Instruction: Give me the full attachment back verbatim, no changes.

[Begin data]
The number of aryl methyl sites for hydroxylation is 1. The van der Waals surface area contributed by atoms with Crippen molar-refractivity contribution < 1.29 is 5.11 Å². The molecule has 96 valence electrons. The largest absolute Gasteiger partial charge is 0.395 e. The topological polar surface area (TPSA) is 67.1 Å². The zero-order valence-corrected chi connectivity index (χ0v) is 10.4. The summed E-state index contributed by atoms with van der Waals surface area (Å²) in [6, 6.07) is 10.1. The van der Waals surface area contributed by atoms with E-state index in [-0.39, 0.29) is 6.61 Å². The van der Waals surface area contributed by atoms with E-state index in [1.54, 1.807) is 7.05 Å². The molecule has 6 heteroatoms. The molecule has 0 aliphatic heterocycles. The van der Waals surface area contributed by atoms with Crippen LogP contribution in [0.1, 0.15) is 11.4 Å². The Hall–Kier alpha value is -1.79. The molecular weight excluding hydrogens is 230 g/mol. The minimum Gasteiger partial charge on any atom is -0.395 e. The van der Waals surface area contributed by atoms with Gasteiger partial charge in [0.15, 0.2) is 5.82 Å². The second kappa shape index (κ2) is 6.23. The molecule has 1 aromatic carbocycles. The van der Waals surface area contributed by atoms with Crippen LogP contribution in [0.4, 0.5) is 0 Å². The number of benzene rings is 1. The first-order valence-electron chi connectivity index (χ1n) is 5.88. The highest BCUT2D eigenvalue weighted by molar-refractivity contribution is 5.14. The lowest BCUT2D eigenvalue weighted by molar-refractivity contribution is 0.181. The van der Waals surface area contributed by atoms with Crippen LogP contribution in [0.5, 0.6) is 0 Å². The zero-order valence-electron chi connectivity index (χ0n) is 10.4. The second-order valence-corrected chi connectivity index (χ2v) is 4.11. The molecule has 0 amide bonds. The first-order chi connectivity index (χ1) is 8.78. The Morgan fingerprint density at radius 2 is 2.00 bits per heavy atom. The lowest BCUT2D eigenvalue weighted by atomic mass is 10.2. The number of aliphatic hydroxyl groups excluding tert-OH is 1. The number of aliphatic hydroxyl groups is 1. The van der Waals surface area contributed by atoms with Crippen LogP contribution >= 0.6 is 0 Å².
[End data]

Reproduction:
The number of aryl methyl sites for hydroxylation is 1. The van der Waals surface area contributed by atoms with Crippen molar-refractivity contribution < 1.29 is 5.11 Å². The molecule has 96 valence electrons. The largest absolute Gasteiger partial charge is 0.395 e. The topological polar surface area (TPSA) is 67.1 Å². The zero-order valence-corrected chi connectivity index (χ0v) is 10.4. The summed E-state index contributed by atoms with van der Waals surface area (Å²) in [6, 6.07) is 10.1. The van der Waals surface area contributed by atoms with E-state index in [-0.39, 0.29) is 6.61 Å². The van der Waals surface area contributed by atoms with E-state index in [1.54, 1.807) is 7.05 Å². The molecule has 6 heteroatoms. The molecule has 0 aliphatic heterocycles. The van der Waals surface area contributed by atoms with Crippen LogP contribution in [0.1, 0.15) is 11.4 Å². The Hall–Kier alpha value is -1.79. The molecular weight excluding hydrogens is 230 g/mol. The minimum Gasteiger partial charge on any atom is -0.395 e. The van der Waals surface area contributed by atoms with Gasteiger partial charge in [0.15, 0.2) is 5.82 Å². The second kappa shape index (κ2) is 6.23. The molecule has 1 aromatic carbocycles. The van der Waals surface area contributed by atoms with Crippen LogP contribution in [0.4, 0.5) is 0 Å². The number of benzene rings is 1. The first-order valence-electron chi connectivity index (χ1n) is 5.88. The highest BCUT2D eigenvalue weighted by molar-refractivity contribution is 5.14. The lowest BCUT2D eigenvalue weighted by molar-refractivity contribution is 0.181. The van der Waals surface area contributed by atoms with Crippen LogP contribution in [0.5, 0.6) is 0 Å². The zero-order valence-electron chi connectivity index (χ0n) is 10.4. The second-order valence-corrected chi connectivity index (χ2v) is 4.11. The molecule has 0 amide bonds. The first-order chi connectivity index (χ1) is 8.78. The Morgan fingerprint density at radius 2 is 2.00 bits per heavy atom. The lowest BCUT2D eigenvalue weighted by atomic mass is 10.2. The number of aliphatic hydroxyl groups excluding tert-OH is 1. The number of aliphatic hydroxyl groups is 1. The van der Waals surface area contributed by atoms with Crippen LogP contribution >= 0.6 is 0 Å².